Lay Out The Welcome Mat

Third-party start-ups have made investing easier than ever before. But when it comes to the trust and education needed to coax small-scale investors back into the market, credit unions still have the edge.

 
 

Successfully attracting and accommodating the next generation of investors may be more critical than you think. While the market’s recent performance has erased or mitigated much of the damage done during the recession, “small investors have not only stayed away the past four years, they have sold hundreds of billions of dollars of stocks,” writes Bernard Condon of the Associated Press.

Now, an abundance of new self-directed platforms operating independently from financial institutions are seeking to coax back those who fled the market — as well as any young adults spooked by their parents’ bad experiences. As credit unions, it’s critical to ensure that your members not only have access to tools that are as good or better than those of your competitors, but also the educational resources to ensure their investment experience — whether a first foray or the return after a prior exodus — is a positive one. 

Inexperienced investors are often tempted to simply follow the leader, and new social platforms are making this practice easier than ever before. For example, one company lets users compare performance data against their peers, buy stocks, and even manually or automatically piggyback the moves of the site’s most successful investors, who earn money based on the number of follower trades that mimic their own.

For some consumers, putting investment activity on autopilot seems tempting. But aside from concerns about the trustworthiness of a stranger on social media or how this piggybacking may impact stock prices, credit unions will want to go the extra mile to educate members on the logic and principles behind successful investing, rather than simply dictating the next move for them.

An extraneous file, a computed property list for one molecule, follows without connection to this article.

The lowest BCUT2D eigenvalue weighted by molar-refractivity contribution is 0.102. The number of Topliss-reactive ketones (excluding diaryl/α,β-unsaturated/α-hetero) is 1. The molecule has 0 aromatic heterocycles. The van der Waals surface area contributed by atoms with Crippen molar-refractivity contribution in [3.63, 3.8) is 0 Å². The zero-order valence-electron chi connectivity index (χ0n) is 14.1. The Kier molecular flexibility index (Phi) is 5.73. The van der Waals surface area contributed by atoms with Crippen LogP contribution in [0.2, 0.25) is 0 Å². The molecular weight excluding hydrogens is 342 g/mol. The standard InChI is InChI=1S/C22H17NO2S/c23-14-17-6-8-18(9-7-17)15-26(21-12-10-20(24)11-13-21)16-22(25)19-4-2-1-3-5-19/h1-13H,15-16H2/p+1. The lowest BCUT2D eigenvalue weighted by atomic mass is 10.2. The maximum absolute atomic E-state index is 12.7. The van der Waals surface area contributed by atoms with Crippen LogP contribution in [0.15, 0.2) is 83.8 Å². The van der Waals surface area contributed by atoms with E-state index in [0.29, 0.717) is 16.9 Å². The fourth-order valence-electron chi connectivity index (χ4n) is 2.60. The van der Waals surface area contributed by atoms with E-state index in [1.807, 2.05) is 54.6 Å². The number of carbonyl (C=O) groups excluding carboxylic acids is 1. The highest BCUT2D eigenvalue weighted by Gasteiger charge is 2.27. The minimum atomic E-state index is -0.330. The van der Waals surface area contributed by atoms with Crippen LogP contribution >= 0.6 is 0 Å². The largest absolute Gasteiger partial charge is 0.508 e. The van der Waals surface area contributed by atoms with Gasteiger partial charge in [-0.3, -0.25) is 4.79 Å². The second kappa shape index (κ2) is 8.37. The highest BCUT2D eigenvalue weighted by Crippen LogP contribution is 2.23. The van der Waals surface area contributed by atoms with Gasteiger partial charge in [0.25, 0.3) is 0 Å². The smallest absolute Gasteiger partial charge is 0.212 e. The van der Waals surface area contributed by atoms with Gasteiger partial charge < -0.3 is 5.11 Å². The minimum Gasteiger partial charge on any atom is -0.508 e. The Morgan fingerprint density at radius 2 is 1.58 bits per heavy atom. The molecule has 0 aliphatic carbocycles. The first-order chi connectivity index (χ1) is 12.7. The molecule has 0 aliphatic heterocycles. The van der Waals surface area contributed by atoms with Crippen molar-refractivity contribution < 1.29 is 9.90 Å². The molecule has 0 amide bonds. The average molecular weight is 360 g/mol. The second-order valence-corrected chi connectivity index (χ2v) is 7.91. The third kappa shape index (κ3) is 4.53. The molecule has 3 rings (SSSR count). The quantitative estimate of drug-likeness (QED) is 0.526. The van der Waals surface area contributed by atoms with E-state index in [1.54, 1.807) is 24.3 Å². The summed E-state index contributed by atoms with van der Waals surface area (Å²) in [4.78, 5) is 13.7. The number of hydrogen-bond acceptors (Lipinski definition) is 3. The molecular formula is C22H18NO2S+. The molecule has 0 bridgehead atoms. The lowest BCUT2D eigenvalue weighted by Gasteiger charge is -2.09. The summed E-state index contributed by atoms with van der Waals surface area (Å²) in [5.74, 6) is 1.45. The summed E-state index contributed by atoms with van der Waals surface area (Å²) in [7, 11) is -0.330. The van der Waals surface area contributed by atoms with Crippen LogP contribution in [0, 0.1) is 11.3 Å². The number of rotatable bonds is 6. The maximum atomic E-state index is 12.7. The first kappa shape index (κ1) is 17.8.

What credit unions do need to embrace from many of these third-party platforms is the ability for investors to share their experience with others or access outside data sources to broaden their horizons. For the best of both worlds, consider creating your own community of experts online or in person.

Advanced investors will typically spend around one hour per week, per stock gathering info, advised Raj Patil, CEO of New York-based aSpark, while presenting at last year’s Finovate New York conference. But beginners typically lack both the time and the expertise to track down this information, so it especially practical for them to have data aggregated in one accessible place.

If credit unions can consolidate their own internal expertise and functionality with these external investment resources in a single branded or co-branded platform, they can essentially become a one stop shop for both current and potential member investors.